Table 3 provides additional analysis for assessing the impact of indoor air pollution on children's ARI prevalence accounting interaction of the type of cooking fuel and the presence of separate kitchen in the household. The results show that children living in households using clean fuels without a separate kitchen were associated with 27% increased risk of ARI (AOR: 1.27, 95% CI: 1.13–1.41). Results also indicate that households using biomass fuels with separate kitchen increased the likelihood of ARI among children by 13% (AOR: 1.13, 95% CI: 1.01–1.26). Furthermore, the use of biomass fuels in the house without a separate kitchen was found to be the most critical risk factor of ARI among children. The combined effects of biomass fuels and no separate kitchen increased the risks of ARI among children by 35% (AOR: 1.35, 95% CI: 1.21–1.51).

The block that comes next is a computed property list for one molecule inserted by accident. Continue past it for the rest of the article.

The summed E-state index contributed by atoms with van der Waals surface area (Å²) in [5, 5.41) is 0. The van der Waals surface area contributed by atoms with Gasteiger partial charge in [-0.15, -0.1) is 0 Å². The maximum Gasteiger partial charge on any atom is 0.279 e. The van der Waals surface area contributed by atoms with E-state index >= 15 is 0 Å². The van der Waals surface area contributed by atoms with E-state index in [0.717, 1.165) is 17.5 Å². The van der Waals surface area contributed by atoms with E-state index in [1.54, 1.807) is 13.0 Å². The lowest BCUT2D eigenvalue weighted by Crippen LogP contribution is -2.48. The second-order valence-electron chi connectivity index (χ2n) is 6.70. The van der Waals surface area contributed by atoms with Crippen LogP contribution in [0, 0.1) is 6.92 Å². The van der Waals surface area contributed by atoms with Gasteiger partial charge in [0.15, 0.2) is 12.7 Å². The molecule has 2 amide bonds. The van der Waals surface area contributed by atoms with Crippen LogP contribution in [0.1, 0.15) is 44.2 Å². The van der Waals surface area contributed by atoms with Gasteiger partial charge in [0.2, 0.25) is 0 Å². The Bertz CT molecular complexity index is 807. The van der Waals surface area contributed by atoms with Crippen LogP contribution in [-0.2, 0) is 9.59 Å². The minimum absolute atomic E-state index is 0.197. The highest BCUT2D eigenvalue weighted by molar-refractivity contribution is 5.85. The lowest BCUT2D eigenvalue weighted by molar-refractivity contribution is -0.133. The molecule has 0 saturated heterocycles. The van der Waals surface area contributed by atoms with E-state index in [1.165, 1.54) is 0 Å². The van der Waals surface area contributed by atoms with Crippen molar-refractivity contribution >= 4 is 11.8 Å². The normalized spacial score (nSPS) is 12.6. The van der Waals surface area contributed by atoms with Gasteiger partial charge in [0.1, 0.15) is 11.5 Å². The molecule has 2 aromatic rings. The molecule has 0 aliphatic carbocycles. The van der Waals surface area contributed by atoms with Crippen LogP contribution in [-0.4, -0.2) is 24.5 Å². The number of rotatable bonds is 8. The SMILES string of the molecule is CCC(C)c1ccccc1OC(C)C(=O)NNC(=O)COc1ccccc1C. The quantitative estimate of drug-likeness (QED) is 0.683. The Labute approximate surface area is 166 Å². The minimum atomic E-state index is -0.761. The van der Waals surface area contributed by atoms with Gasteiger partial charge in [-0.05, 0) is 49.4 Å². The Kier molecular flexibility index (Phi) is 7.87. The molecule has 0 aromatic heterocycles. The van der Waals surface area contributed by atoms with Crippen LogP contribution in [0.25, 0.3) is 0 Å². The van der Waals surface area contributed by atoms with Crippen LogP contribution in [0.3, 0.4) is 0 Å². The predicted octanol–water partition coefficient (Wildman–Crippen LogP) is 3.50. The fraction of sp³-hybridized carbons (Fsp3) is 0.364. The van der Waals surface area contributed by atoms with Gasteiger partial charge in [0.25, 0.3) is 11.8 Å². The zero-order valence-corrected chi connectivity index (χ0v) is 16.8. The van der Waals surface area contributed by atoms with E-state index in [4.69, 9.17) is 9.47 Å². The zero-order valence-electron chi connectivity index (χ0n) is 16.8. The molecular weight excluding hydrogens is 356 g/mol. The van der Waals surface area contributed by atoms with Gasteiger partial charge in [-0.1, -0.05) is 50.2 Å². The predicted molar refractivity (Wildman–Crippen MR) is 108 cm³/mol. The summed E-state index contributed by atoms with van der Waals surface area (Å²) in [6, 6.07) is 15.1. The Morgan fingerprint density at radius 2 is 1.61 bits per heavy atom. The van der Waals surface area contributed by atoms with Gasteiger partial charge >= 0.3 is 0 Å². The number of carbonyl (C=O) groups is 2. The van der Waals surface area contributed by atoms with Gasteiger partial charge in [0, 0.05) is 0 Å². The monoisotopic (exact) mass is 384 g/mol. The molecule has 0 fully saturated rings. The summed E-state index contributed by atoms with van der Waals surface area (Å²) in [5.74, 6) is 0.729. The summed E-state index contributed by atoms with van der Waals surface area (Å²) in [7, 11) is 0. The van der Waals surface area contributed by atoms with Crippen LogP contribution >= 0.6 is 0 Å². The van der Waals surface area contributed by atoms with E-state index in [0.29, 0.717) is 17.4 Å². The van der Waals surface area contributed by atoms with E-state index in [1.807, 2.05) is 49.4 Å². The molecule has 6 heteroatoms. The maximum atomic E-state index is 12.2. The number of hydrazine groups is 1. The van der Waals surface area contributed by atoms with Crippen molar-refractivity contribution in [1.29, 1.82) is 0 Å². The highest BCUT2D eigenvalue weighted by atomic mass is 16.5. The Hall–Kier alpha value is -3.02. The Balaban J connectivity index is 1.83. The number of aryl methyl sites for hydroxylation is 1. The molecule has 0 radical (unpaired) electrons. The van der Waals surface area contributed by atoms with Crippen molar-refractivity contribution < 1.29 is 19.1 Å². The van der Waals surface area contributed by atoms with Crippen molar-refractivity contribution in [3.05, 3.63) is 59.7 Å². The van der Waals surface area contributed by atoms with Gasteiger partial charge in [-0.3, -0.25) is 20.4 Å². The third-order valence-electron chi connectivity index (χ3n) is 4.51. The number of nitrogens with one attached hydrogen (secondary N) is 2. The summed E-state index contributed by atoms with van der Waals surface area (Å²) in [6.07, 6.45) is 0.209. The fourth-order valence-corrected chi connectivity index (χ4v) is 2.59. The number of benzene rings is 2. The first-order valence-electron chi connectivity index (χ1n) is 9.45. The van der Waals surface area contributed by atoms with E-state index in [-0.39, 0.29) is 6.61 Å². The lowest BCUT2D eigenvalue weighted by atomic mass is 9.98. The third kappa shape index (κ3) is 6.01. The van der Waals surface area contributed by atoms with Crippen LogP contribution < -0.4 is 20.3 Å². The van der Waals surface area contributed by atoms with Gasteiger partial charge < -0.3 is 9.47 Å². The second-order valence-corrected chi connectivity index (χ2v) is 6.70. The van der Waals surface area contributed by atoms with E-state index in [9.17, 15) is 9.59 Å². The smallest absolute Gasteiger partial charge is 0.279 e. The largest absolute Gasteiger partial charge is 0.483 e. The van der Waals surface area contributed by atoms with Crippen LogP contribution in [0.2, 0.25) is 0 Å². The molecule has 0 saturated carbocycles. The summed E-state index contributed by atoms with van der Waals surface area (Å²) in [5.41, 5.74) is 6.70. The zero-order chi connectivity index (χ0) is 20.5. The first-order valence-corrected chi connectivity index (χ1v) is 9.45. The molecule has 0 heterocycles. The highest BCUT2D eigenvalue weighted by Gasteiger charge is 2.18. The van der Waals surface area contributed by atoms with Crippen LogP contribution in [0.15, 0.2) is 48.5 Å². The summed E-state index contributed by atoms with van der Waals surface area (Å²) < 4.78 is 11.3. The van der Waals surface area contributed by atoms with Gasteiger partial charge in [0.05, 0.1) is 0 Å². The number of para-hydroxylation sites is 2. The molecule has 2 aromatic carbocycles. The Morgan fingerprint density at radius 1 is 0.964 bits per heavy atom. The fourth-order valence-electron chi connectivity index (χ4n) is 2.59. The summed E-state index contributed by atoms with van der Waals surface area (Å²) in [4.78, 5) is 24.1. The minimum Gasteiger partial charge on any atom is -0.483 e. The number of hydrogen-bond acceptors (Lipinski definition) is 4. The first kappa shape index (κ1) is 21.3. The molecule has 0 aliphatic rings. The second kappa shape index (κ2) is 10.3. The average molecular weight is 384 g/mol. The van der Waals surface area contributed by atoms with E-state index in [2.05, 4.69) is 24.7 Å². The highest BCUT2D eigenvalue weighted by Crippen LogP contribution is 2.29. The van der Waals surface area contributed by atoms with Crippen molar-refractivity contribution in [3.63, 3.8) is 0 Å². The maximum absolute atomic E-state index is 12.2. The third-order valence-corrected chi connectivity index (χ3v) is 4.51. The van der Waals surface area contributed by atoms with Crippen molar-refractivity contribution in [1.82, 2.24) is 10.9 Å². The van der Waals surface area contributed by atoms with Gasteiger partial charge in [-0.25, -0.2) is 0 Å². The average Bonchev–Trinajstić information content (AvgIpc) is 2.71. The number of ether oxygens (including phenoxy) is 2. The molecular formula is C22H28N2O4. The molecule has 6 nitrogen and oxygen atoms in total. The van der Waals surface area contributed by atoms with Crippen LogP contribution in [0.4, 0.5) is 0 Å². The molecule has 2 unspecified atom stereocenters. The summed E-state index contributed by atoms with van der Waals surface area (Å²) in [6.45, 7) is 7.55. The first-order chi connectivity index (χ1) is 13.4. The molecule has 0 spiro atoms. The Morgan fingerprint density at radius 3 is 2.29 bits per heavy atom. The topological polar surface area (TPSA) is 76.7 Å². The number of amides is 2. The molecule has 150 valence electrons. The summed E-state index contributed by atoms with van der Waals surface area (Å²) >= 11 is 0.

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Table 3. Interaction analysis showing the effects of type of cooking fuel and separate kitchen on children's ARI.

https://doi.org/10.1371/journal.pone.0237611.t003

Discussion

Acute respiratory infections are serious public health problems in India, leading to high neonatal and child mortality. According to the latest NFHS-4 estimates, over two-thirds of households are using biomass fuels for cooking in India [28]. Despite the implementation of early childhood disease control and survival programs, the burden of respiratory illnesses remains widespread in India. Around 3% of children suffered from ARI in the past two weeks preceding the NFHS-4 survey. The present study provides substantial evidence on the impact of indoor air pollution on respiratory illnesses of under-five children.